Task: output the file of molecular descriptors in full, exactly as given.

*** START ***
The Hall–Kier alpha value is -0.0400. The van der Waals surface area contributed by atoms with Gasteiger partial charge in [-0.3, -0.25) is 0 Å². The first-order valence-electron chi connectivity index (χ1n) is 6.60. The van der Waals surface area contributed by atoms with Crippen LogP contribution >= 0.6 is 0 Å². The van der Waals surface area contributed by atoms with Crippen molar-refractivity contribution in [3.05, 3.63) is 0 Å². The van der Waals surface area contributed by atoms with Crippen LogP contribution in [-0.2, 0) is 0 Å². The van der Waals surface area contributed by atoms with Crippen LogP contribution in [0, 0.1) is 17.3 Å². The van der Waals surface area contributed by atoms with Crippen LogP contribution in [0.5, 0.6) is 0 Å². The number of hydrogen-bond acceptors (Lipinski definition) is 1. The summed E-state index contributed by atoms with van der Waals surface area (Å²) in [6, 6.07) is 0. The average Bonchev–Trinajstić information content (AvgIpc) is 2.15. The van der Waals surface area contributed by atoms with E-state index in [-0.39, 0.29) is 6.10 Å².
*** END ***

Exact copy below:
The Hall–Kier alpha value is -0.0400. The van der Waals surface area contributed by atoms with Gasteiger partial charge in [-0.3, -0.25) is 0 Å². The first-order valence-electron chi connectivity index (χ1n) is 6.60. The van der Waals surface area contributed by atoms with Crippen LogP contribution >= 0.6 is 0 Å². The van der Waals surface area contributed by atoms with Crippen molar-refractivity contribution in [3.05, 3.63) is 0 Å². The van der Waals surface area contributed by atoms with Crippen LogP contribution in [-0.2, 0) is 0 Å². The van der Waals surface area contributed by atoms with Crippen LogP contribution in [0, 0.1) is 17.3 Å². The van der Waals surface area contributed by atoms with Crippen LogP contribution in [0.5, 0.6) is 0 Å². The number of hydrogen-bond acceptors (Lipinski definition) is 1. The summed E-state index contributed by atoms with van der Waals surface area (Å²) in [6, 6.07) is 0. The average Bonchev–Trinajstić information content (AvgIpc) is 2.15. The van der Waals surface area contributed by atoms with E-state index in [-0.39, 0.29) is 6.10 Å².